Strangely, the introduction to the specimen is written in phonetically transcribed French, but the notes accompanying the transcribed passage are in phonetically transcribed English.
I hope I am not insulting everyone’s intelligence if I translate the introduction into English for you. It reads as follows.
The following text comprises part of the materials collected by our colleague E. R. Edwards, which he is using in the preparation of his great and impatiently awaited work, A Study of Spoken Japanese. It was written from the dictation of another of our colleagues, Dr Yasugi [jɑsɯŋi]. who is at the moment in Russia, and whom we had the pleasure of seeing in the m.f. office three months ago. This is probably the first time that a reasonably lengthy Japanese text has been published in a form accessible to Europeans.
Here is a larger version of the actual specimen. Click to enlarge further.
I am in no position to comment on the text itself nor on the accompanying notes, though I did notice a few points.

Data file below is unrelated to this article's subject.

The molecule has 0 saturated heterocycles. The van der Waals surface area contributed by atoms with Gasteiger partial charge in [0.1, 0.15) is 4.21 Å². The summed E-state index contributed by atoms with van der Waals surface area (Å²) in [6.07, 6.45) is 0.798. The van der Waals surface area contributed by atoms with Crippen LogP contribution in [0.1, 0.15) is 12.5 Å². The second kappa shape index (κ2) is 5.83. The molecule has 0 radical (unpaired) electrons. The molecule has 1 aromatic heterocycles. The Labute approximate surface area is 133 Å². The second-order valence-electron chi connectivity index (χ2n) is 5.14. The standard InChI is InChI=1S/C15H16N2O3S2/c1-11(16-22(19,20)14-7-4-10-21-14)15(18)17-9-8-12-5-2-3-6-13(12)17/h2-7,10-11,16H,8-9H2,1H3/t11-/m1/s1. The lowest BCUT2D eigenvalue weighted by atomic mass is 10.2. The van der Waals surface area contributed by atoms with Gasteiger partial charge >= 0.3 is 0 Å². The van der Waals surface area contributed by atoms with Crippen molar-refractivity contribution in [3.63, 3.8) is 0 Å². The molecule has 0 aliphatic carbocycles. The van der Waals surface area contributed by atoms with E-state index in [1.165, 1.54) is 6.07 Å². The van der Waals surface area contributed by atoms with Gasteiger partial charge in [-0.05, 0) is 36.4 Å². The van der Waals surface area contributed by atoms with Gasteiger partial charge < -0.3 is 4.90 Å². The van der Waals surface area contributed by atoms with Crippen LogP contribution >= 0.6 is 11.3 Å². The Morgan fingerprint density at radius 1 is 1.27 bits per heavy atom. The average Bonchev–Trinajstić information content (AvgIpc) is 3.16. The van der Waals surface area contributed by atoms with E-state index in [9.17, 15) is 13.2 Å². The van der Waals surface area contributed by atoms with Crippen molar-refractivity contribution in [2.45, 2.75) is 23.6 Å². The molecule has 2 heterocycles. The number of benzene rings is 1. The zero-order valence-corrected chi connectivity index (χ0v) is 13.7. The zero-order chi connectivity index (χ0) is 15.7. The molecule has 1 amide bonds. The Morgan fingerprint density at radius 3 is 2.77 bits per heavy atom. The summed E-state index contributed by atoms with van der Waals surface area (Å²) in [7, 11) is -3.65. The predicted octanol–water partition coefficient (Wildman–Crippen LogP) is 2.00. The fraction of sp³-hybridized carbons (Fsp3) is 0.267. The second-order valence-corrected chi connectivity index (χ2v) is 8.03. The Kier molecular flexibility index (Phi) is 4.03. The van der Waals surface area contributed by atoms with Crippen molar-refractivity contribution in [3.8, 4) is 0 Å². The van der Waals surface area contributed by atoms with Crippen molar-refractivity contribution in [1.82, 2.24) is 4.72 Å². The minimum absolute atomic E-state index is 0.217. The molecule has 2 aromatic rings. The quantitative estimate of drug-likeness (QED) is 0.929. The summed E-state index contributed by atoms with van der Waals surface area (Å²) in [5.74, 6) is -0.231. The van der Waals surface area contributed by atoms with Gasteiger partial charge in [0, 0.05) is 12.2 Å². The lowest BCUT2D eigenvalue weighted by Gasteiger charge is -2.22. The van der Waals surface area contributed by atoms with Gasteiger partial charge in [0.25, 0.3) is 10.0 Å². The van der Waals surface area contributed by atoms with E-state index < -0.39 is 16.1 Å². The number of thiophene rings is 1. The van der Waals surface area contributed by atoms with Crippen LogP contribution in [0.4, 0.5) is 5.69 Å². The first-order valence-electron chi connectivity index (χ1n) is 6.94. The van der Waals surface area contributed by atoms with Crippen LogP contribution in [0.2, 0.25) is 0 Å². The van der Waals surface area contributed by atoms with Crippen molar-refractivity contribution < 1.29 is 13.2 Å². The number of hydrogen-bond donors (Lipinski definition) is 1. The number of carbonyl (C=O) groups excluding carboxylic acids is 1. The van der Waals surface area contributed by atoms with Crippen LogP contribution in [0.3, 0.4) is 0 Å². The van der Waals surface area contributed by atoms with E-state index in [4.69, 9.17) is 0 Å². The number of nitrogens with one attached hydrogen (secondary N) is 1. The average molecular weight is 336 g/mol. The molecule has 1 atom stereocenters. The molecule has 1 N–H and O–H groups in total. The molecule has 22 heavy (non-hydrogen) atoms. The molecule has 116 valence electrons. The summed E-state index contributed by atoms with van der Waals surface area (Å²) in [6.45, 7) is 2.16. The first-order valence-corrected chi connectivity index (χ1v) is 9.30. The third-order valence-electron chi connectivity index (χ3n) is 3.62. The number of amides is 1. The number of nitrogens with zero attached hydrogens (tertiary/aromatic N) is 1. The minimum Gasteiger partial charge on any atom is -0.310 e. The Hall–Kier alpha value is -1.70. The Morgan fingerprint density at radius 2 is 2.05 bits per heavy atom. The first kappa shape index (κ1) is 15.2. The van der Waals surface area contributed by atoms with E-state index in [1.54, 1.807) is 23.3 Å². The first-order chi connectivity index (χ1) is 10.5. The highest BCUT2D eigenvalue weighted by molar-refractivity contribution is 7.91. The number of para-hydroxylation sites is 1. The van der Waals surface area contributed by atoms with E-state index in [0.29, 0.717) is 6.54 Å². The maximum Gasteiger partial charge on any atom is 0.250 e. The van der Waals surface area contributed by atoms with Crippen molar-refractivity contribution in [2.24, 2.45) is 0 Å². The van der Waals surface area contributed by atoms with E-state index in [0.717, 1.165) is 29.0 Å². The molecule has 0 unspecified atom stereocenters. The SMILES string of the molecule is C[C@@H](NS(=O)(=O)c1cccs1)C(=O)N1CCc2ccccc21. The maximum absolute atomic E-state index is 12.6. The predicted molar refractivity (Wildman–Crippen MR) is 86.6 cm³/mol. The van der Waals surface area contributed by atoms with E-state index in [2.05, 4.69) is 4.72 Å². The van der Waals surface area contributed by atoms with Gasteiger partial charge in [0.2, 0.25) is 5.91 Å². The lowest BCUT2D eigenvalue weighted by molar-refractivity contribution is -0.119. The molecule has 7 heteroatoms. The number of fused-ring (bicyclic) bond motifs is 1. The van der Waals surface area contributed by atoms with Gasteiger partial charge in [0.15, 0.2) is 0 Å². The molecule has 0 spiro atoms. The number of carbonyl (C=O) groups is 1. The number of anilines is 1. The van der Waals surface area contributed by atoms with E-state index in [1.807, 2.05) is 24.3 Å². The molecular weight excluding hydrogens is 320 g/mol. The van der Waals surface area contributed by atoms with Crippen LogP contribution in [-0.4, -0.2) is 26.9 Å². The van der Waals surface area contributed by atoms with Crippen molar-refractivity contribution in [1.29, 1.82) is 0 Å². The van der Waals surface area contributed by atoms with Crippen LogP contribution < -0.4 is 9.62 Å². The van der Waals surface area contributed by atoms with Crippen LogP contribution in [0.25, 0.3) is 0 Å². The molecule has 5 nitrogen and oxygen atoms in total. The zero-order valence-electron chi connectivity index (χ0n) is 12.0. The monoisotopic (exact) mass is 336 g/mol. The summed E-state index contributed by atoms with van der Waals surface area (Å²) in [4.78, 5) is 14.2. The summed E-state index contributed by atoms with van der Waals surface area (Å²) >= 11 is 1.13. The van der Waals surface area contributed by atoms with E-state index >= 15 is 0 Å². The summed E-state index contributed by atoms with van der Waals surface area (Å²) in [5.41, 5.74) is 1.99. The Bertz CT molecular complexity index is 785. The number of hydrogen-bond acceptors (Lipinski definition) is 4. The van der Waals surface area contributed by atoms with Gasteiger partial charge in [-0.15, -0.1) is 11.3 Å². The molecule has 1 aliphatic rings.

- In the first line, I believe that the ŋ in o-musùmeŋo would probably be g in today’s Japanese, and similarly in seŋɑre in the third line.
- I suspect that wɑtɑkʃì in line 3 and again in line 7 ought to be wɑtɑʃi, with no k.
- Is the square-bracket-like mark in line 1 and again in line 4 intended? (If it was meant as a pitch-accent mark, that was not a sign approved by the IPA at that time, and is not explained in the notes.)
In connection with fuːfu (line 3) a note overleaf reads
(f) in dʒæpənijz iz ə vərɑiəti əv bɑileibiəl frikətiv; it iz prədjuwst bɑi drɑiviŋ ði ɛːə əɡeinst ðə tijθ ən bouθ lips witʃ ə niəli bʌt nɔt kwɑit klouzd ənd ə slɑitli drɔːn ɑut ət ðə kɔːnəˑz. it iz, striktli spijkiŋ, ə lip-ən-tijθ-mɔdifɑid (h).
Nowadays we might write it narrowly as [ɸ], or phonemically as /h/.